2) All that agonising about whether this stuff should be in my book? Should be in my book.

Pea’s a reader, a thinker and a worrier, and it was easy to imagine that the Paget-Skidelskys, the academic couple next door, might be casually sniffy about Blyton - in a way that Pea might take to heart. Suddenly Pea can see the arrow. Instead of pretending that liking Blyton was something simple, it gave me an opportunity to confront the problems in her work, and to analyse how we deal with feeling ambivalent or critical about something we also love - something adults aren’t good at either.

Even lovely Miss Pond, the school librarian, had given her a very severe look when she’d asked for a Malory Towers or two to take home for Tinkerbell a few weeks ago, and directed her to a shelf full of thick tomes: ‘proper’ books for a ‘confident reader’ like Pea.

It was the same with Mum’s Mermaid Girls. Some people were awfully suspicious about mermaids. And girls. Once, she’d been behind a girl in a bookshop queue who was clutching Mermaid Girls 2: Deeper Water, and had hopped excitedly from one foot to the other, trying to muster the courage to introduce herself – only to see the girl’s dad pluck the book out of her hands in horror, and exchange it for something less sparkly.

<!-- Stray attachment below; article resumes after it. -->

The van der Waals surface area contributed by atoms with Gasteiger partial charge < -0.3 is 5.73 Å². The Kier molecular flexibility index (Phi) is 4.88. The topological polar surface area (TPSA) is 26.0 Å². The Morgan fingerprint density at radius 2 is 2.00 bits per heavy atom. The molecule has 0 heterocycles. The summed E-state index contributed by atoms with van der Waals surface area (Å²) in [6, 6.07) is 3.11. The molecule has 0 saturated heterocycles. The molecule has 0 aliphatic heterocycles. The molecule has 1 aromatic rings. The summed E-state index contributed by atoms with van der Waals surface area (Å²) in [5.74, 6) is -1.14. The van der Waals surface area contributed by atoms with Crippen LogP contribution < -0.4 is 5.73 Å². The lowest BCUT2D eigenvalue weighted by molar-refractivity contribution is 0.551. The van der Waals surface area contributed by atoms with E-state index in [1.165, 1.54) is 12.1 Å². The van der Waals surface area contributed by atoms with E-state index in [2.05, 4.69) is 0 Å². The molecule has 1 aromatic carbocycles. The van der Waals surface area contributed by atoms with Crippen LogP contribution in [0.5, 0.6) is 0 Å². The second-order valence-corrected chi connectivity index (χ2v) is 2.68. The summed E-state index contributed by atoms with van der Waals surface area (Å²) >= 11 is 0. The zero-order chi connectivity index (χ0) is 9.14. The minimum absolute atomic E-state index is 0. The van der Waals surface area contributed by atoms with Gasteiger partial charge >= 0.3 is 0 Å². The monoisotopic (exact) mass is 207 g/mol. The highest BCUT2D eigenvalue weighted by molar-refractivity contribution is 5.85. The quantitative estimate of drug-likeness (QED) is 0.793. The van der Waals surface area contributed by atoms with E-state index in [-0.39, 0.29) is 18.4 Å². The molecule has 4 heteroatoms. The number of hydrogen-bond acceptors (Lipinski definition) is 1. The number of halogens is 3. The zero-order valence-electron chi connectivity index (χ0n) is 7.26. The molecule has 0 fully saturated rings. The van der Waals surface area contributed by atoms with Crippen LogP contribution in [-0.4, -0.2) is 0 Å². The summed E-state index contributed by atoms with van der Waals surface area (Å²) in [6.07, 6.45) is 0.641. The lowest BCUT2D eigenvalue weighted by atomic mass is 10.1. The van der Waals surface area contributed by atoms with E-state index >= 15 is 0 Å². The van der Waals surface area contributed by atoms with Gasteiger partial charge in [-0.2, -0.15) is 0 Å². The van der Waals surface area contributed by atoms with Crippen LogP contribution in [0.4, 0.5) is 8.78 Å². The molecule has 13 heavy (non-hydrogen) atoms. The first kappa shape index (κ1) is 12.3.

There was a big poster in Miss Pond’s library which said LOVE READING! Pea did. But were there special rules about which bits of reading she was allowed to love?

It was all very confusing.

In the end, Blyton’s presence allowed me to make this a book about books: about how we read, and how complicated our feelings about books can be. How sometimes we might feel just as ambivalent and conflicted about people, the real kind, perhaps even ourselves: people who don’t exist in Blytonesque black and white but in shades of grey.

It’s a book for 8 year olds and upwards, not an essay, so of course there’s a story too: absent smugglers, the ghost of Enid Blyton, and genuine peril over a marshmallowy campfire. It’s all jolly thrilling. But I think it’s the grey areas that burn brightest.

Thank you so much for this brilliant blog post, Susie! And don't forget to catch up with all of the amazing posts for the Countdown to 5th June blog tour at the dedicated website!